The Los Angeles County Department of Public Health on Sunday confirmed the second case of COVID-19 variant B.1.1.7, the same variant discovered in the United Kingdom.
The specimen, submitted by a clinical facility, was sequenced as part of routine surveillance by the L.A. County Public Health Laboratory.
Public Health announced the first confirmed case of COVID-19 variant B.1.1.7 on January 16.
Public Health believes the B.1.1.7 and other variants are already spreading in the county, and Public Health is continuing to test samples.
Viruses constantly change through mutation, and new variants of a virus are expected to occur over time. Sometimes new variants emerge and disappear. Other times, new variants emerge and persist. Multiple variants of the virus that causes COVID-19 have been documented in the United States and globally during this pandemic.
Currently, there is no evidence that it causes more severe illness or increased risk of death.
The presence of the B.1.1.7 variant in L.A. County means virus transmission can happen more easily, and residents and businesses must more diligently implement and follow all of the personal protective actions and safety measures put in place to prevent additional cases, hospitalizations, and deaths.
This includes wearing a face covering properly over your nose and mouth, physically distancing, and not gathering with people from outside your household.
With community transmission still at a very high level, staying home as much as possible is the best protection. These strategies will only be effective in slowing the spread of any variant strain of COVID-19 if they are used by everyone all of the time.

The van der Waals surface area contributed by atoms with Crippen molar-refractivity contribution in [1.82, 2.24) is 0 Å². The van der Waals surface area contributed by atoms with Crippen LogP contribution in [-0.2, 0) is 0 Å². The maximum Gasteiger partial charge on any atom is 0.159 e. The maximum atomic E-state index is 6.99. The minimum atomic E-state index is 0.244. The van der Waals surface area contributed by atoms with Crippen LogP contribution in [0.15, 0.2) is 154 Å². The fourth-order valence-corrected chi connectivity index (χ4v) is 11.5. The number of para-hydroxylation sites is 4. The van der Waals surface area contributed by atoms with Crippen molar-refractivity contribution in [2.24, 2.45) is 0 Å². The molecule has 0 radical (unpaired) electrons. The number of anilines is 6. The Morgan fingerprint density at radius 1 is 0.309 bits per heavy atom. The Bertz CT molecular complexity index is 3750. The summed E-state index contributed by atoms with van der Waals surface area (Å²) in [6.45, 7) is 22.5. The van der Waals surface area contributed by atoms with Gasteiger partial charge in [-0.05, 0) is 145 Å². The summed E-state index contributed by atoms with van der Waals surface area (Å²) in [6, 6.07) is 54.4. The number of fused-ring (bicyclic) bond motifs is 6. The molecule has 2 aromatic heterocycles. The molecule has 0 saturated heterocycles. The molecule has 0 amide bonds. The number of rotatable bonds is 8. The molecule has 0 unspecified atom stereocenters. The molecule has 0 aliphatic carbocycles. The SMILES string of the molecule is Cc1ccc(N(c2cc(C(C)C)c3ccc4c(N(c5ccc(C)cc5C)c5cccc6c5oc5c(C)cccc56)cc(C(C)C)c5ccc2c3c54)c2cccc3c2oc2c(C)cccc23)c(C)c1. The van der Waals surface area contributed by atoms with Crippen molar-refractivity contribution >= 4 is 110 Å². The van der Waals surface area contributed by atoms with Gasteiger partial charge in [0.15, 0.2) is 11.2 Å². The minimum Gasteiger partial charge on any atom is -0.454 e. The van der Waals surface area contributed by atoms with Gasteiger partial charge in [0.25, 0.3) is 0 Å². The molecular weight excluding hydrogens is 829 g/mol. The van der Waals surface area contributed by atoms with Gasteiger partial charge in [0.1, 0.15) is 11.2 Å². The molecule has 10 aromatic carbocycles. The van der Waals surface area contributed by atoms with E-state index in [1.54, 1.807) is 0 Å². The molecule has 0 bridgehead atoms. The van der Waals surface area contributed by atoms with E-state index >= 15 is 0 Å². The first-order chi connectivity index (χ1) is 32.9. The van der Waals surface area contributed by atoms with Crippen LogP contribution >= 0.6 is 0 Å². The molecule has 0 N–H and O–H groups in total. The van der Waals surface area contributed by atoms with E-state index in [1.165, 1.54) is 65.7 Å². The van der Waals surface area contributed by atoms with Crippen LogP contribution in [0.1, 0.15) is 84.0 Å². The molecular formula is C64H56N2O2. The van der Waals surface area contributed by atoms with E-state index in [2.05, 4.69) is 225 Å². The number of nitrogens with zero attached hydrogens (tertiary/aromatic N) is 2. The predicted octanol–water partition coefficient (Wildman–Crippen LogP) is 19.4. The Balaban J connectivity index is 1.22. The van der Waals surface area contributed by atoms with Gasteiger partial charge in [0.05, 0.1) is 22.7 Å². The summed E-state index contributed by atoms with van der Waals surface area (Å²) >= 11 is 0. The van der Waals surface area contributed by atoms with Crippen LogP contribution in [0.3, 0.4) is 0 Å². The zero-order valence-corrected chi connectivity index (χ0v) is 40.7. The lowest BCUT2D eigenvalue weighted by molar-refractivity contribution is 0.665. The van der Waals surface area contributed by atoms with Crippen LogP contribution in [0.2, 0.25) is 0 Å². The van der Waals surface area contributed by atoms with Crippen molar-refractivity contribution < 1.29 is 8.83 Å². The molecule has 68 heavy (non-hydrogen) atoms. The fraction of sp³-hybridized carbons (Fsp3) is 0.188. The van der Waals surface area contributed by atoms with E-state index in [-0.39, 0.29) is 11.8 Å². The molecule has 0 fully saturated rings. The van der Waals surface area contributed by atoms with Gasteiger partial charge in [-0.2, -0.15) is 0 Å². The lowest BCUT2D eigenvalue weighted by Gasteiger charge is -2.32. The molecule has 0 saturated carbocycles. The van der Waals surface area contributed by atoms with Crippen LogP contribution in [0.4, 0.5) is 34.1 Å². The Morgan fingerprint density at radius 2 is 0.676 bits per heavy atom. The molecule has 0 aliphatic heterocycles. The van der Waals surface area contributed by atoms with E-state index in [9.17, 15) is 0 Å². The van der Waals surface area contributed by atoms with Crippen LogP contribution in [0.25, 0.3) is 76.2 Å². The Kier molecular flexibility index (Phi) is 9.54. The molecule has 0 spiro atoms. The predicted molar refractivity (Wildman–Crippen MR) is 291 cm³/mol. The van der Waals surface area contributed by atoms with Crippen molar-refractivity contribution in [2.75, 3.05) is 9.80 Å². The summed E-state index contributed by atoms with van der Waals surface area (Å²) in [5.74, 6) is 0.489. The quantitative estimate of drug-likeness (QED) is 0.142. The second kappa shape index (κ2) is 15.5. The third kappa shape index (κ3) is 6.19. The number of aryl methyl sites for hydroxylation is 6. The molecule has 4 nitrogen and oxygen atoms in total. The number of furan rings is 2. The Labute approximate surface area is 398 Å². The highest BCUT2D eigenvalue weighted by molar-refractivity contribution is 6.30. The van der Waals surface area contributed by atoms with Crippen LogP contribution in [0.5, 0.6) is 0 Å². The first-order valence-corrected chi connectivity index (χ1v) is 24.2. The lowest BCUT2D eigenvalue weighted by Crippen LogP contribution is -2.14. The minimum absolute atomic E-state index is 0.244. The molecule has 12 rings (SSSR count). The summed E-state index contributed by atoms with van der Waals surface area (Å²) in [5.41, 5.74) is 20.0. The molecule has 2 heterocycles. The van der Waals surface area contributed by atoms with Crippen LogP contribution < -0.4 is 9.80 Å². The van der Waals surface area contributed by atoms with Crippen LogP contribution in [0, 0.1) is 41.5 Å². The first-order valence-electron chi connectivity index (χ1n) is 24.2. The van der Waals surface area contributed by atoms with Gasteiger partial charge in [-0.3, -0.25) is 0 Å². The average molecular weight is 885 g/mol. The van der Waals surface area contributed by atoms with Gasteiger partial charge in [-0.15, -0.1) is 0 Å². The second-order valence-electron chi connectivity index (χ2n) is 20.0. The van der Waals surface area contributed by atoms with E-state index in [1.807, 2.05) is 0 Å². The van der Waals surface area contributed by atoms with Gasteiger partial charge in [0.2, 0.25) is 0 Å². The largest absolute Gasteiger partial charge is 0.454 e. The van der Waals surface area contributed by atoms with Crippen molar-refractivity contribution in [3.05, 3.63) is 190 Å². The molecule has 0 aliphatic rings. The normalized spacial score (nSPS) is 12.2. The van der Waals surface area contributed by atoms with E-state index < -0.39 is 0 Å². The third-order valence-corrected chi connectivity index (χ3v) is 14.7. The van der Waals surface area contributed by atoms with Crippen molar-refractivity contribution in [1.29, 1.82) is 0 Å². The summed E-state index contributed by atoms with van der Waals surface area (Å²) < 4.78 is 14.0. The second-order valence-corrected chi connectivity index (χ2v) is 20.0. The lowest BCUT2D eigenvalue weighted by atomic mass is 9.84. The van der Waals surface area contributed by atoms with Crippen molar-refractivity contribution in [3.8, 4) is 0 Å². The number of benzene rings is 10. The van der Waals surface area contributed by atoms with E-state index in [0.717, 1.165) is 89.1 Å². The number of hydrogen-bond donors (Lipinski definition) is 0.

New MIS-C Cases
Four additional cases of multisystem inflammatory syndrome in children (MIS-C) are also being reported by Public Health. This brings the total cases of MIS-C in L.A. County to 66 children including one child death.
All 66 children with MIS-C in L.A. County were hospitalized and 44% of the children were treated in the ICU. Of the children with MIS-C, 32% were under the age of 5 years old, 38% were between the ages of 5 and 11 years old, and 30% were between the ages of 12 and 20 years old. Latino/Latinx children account for nearly 74% of the reported cases.
MIS-C is an inflammatory condition associated with COVID-19, and symptoms include fever that does not go away and inflamed body parts, including the heart, lungs, kidneys, brain, skin, eyes, or gastrointestinal organs. If you believe your child is displaying MIS-C symptoms, contact your primary care or an urgent care provider.
Seek emergency care for critical or life-threatening conditions. If you do not have a primary care provider, dial 2-1-1 and L.A. County will help connect you to one.